Friday, December 15, 2017

Singer Toy Lockstitch Sewing Machine

So back in the day, Singer even made a half-way decent toy sewing machine, a real LOCKSTITCH sewing machine:

This one has an actual bobbin
That is a shuttle type bobbin

And even a bobbin winder

It has a foot pedal and comes in a carrying case

Of course this a 100% toy, and not meant to actually sew much more than two pieces of cloth together.  But I would have LOVED to have had this when I was ten years old.  I used to sew clothes for my Barbies back then - by hand - and I was so proud of them.  I would have been beside myself to have a little machine that could do very basic stitching.

And here is how it works

It makes a perfectly nice, even stitch which is a full lockstitch and will actually hold the fabric together.

You can buy pretty cute toy sewing machines nowadays like this:
Super cute, yes, but it makes a chain stitch which is less than worthless.  Most toy sewing machines you can buy now, no matter how fancy they seem with all the gadgets and accessories, make a chain stitch.  It makes me mad whenever I see those chainstitch machines advertised as being something you can "make" things with.  The only thing you will ever make with one of those is a mess!

Tuesday, December 12, 2017

A Word You'll Never Hear Me Say (About Sewing Machines)

Very short and quick post here.

From 1960:

I like to read sewing machine reviews - of all kinds of machines, not just vintage - and it has become a game where I am waiting for the inevitable description of any given machine as a "workhorse."  I'm getting tired of this same old/same old description.  Every machine is described a "workhorse," so it doesn't even mean anything.

THIS is a workhorse

THIS is a sewing machine
I'm ready to hear some lively new words to describe sewing machines because this one's been done to death.

I assure anyone who reads this blog that I will never refer to a machine by that term.  I'll come up with other descriptive words for sturdy, heavy-duty sewing machines but that is one you will never hear me say.

Monday, December 11, 2017

Singer 328k Style-o-Matic

Here's something a little different from the usual parade of Slant-o-Matics I've reviewed lately, and it goes to show that looks can be deceiving.  At first glance, this doesn't look a whole lot different than one of the 400 machines, and you even might be tempted to think that it is somehow related to a 301 because of the number.  But this is a different machine entirely. (Although they riffed off the name, calling this a "Style-o-Matic.")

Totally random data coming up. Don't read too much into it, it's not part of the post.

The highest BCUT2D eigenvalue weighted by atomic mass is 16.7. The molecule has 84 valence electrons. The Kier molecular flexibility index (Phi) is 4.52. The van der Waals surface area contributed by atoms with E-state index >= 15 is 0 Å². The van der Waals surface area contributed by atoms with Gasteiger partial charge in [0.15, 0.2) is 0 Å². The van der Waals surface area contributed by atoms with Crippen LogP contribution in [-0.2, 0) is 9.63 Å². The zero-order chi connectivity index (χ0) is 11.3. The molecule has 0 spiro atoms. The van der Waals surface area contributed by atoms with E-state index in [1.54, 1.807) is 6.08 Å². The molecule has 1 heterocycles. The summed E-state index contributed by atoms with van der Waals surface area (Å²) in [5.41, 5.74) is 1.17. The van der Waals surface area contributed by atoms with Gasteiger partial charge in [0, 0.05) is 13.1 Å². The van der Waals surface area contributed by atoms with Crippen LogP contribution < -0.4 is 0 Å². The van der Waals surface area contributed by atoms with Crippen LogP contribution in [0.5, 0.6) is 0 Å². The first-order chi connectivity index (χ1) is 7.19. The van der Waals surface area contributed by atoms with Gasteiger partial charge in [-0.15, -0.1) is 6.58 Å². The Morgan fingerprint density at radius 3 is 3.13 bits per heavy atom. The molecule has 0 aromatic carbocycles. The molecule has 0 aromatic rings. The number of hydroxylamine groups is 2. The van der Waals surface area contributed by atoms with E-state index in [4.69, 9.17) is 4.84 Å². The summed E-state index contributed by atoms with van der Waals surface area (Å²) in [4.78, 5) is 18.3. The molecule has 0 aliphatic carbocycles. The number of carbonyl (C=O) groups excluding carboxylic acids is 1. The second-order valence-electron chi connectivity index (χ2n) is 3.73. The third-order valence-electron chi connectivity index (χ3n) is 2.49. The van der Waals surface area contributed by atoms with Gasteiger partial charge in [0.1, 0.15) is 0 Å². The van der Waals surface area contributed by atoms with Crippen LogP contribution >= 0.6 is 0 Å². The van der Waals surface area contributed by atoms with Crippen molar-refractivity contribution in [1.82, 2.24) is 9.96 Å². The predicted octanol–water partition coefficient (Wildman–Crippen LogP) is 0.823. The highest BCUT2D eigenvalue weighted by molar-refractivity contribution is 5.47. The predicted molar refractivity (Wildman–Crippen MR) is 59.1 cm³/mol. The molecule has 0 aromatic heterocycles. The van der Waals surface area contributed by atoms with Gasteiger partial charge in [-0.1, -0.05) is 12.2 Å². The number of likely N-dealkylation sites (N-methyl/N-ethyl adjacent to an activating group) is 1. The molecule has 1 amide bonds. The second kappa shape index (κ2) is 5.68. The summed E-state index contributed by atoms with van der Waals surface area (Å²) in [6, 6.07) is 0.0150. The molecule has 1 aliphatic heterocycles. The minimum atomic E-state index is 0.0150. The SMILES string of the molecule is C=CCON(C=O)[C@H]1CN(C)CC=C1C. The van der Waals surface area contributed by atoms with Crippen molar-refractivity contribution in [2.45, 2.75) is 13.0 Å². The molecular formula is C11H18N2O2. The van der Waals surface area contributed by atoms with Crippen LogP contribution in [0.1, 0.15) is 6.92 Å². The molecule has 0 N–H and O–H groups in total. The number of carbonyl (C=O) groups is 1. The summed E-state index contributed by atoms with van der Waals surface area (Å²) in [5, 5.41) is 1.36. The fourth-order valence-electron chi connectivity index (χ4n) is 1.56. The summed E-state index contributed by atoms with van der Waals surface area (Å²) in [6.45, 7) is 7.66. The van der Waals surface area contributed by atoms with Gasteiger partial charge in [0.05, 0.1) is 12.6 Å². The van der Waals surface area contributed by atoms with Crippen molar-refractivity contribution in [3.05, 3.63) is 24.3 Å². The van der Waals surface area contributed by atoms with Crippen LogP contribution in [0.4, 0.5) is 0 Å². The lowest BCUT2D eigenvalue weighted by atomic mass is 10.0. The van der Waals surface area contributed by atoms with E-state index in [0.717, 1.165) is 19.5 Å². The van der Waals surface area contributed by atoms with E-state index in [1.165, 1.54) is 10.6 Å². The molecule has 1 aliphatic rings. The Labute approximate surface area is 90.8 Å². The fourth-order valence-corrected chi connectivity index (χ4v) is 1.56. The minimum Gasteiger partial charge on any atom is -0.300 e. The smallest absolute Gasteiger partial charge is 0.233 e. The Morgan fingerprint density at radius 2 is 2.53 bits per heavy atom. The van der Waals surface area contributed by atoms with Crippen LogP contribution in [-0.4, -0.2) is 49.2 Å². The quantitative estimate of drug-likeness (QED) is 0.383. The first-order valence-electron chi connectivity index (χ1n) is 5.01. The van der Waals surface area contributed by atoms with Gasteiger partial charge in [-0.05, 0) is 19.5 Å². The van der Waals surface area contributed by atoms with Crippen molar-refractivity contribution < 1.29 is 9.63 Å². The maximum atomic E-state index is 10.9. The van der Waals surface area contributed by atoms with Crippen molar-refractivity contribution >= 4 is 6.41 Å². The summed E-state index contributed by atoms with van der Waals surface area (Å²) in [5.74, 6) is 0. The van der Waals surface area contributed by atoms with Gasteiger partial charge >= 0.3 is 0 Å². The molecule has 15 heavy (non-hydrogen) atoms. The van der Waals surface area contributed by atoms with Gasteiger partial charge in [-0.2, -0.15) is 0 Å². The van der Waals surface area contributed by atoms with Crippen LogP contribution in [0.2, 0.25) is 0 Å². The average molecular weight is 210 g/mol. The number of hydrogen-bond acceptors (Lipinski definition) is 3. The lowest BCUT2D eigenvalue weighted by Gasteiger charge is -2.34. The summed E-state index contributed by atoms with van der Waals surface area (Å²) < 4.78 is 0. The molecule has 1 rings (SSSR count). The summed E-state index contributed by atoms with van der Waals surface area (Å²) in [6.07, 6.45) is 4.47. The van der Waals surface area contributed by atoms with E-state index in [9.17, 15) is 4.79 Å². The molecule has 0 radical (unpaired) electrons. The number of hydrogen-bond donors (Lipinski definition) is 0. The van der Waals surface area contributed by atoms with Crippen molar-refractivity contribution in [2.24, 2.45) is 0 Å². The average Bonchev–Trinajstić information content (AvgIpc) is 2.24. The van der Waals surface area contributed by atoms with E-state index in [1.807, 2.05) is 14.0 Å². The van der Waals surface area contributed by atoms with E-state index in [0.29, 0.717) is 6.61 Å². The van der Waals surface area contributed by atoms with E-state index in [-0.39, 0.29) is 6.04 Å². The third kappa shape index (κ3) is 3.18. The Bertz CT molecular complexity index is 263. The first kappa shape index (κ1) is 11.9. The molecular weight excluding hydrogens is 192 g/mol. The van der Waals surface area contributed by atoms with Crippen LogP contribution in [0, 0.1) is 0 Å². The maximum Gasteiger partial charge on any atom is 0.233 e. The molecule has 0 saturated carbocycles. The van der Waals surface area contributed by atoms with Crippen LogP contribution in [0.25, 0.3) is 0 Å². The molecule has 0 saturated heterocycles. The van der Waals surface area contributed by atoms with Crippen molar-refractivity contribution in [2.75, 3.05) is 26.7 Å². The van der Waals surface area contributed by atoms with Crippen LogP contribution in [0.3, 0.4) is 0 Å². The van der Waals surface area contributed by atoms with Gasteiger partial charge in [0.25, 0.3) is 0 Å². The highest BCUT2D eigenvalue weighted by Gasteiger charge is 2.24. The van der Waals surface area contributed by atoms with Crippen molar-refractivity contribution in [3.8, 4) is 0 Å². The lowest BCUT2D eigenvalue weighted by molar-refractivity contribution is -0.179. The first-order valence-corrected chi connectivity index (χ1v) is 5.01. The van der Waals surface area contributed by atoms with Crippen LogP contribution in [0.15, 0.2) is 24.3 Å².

This is from the early-mid 1960s, and I'm assuming was a budget model.  It actually weighs more than the Slant-o-Matics of the same era, but is not the same quality.  That is not to say this isn't a good machine - it is - but once you've sewn with one of Singer's contemporary TOL models you can really tell the difference.

Singer 328k takes flat cams 

 Rather than built in stitches, zigzag and other decorative stitches are made with cams.  These are flat discs instead of the top hat cams that go in the 403 and 503.

A low-budget feature is the power cord that is hard-wired into the machine rather than plugged into a terminal.  There is also no on/off switch for the light.  So there is no way around it, you must crawl down on the floor to plug/unplug this machine every time you use it.

feed dog disengagement system
*The strangest thing I found was that flat black plate shown above. When I first tried to sew with this machine, the feed dogs weren't engaged.  I couldn't figure it out, because I couldn't see where they could be lowered manually, and there isn't an elevated throat plate system either.

Well I removed the throat plate and saw this black piece situated beneath it.  This raises up the throat plate just enough to bypass the feed dogs.  Interesting...

The typical accessories

This machine has an oscillating hook, and also has a belt (running off an enclosed motor) rather than a direct gear drive.  But while that means the 328k doesn't run quite as smoothly as its TOL cousins, the stitch quality is good.

This isn't going to be your "fun" machine - it won't make your vintage loving heart sing. It's not a collector's item.  But it is utilitarian, it is solid, and it works perfectly.

And of course, I always supply my little clip of the machine in action.  It sews nicely, and it is in great condition - ready to give a new owner years of good, reliable service.